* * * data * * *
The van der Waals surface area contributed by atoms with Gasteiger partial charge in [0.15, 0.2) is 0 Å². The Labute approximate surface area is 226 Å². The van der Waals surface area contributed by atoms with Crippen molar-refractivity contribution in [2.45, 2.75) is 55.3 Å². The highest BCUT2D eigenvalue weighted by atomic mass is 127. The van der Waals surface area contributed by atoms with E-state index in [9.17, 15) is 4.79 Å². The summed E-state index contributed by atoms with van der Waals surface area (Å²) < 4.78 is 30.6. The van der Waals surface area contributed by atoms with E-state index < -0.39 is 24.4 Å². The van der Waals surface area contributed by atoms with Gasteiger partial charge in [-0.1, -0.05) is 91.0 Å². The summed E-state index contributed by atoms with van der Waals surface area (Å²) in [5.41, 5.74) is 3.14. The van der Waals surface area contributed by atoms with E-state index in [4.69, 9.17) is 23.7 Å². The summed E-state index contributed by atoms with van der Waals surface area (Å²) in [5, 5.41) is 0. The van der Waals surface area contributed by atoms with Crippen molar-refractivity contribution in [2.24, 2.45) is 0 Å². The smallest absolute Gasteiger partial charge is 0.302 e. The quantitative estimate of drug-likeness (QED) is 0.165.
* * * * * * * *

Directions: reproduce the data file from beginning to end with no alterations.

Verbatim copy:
The van der Waals surface area contributed by atoms with Gasteiger partial charge in [0.15, 0.2) is 0 Å². The Labute approximate surface area is 226 Å². The van der Waals surface area contributed by atoms with Crippen molar-refractivity contribution in [2.45, 2.75) is 55.3 Å². The highest BCUT2D eigenvalue weighted by atomic mass is 127. The van der Waals surface area contributed by atoms with E-state index in [9.17, 15) is 4.79 Å². The summed E-state index contributed by atoms with van der Waals surface area (Å²) < 4.78 is 30.6. The van der Waals surface area contributed by atoms with E-state index < -0.39 is 24.4 Å². The van der Waals surface area contributed by atoms with Gasteiger partial charge in [-0.1, -0.05) is 91.0 Å². The summed E-state index contributed by atoms with van der Waals surface area (Å²) in [5.41, 5.74) is 3.14. The van der Waals surface area contributed by atoms with E-state index in [4.69, 9.17) is 23.7 Å². The summed E-state index contributed by atoms with van der Waals surface area (Å²) in [5, 5.41) is 0. The van der Waals surface area contributed by atoms with Crippen molar-refractivity contribution in [2.24, 2.45) is 0 Å². The smallest absolute Gasteiger partial charge is 0.302 e. The quantitative estimate of drug-likeness (QED) is 0.165.